In this blog, I will explore the imperatives from end customer’s perspective. This is important as customers are co-creating their own journeys today; they demand instant engagement and personalization. Understanding customer expectations and mapping them to the organization’s capabilities is the first step towards truly monetizing the digital transformation and aiding sustainable growth by multiplying ARPUs (average revenue per users) while keeping the customer churn low. The rapid growth of all types of devices (wearables, smartphones, tablets, good old desktops, among others) and app culture has made it imperative for service providers to remain highly contextual and consistent across multiple channels.
Top five customer expectations and associated imperatives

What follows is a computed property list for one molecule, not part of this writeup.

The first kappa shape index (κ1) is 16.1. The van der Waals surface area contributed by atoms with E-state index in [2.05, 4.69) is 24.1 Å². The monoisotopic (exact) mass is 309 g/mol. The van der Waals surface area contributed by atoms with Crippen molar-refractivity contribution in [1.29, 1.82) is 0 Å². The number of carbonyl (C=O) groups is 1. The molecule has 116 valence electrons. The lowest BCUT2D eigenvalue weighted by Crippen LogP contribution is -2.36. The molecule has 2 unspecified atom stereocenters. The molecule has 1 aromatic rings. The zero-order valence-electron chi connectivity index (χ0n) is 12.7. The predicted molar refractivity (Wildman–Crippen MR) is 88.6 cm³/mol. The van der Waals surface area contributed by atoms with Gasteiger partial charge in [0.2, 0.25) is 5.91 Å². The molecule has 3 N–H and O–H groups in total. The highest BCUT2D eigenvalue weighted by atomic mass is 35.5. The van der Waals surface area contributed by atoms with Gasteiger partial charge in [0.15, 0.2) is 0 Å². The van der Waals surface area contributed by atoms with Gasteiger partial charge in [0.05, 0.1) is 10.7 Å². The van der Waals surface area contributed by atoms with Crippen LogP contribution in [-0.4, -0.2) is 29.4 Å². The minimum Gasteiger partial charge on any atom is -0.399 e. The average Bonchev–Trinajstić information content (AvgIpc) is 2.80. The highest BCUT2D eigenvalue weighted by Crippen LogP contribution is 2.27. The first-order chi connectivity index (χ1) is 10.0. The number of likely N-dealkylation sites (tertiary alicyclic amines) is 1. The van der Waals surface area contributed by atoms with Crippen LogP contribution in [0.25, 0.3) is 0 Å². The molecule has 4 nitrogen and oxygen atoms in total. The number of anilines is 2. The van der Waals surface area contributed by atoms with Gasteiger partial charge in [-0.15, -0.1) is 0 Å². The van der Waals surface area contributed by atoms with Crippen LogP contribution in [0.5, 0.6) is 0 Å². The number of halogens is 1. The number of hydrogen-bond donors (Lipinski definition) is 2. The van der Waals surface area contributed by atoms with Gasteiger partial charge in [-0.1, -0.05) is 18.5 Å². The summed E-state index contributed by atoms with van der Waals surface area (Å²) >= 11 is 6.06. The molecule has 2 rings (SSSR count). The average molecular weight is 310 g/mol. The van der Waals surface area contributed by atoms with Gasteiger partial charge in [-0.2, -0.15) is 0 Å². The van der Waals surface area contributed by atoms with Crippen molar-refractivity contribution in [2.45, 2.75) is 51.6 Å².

Figure 2: Customer expectations and associated impact on organizations
1. Visibility, predictability, usage controls, accurate charging, and responsive customer service
With the advent of the prepaid economy, customers expect full predictability on their consumption. They want to pay exactly for what they have consumed and have complete flexibility in managing the services in which they are enrolled.
This means that the “always-on” service provider must be able to create targeted subscription offers that are instantly available for quotes and orders across all channels, and that they can meter and rate real-time subscription charges and usage-based fees. These critical abilities should be backed up by strong self-care options that capture customers in one moment and allow them to navigate seamlessly – understanding that although happiness drives loyalty, simplifying processes and reducing the amount of input required from customers has an even greater impact on churn.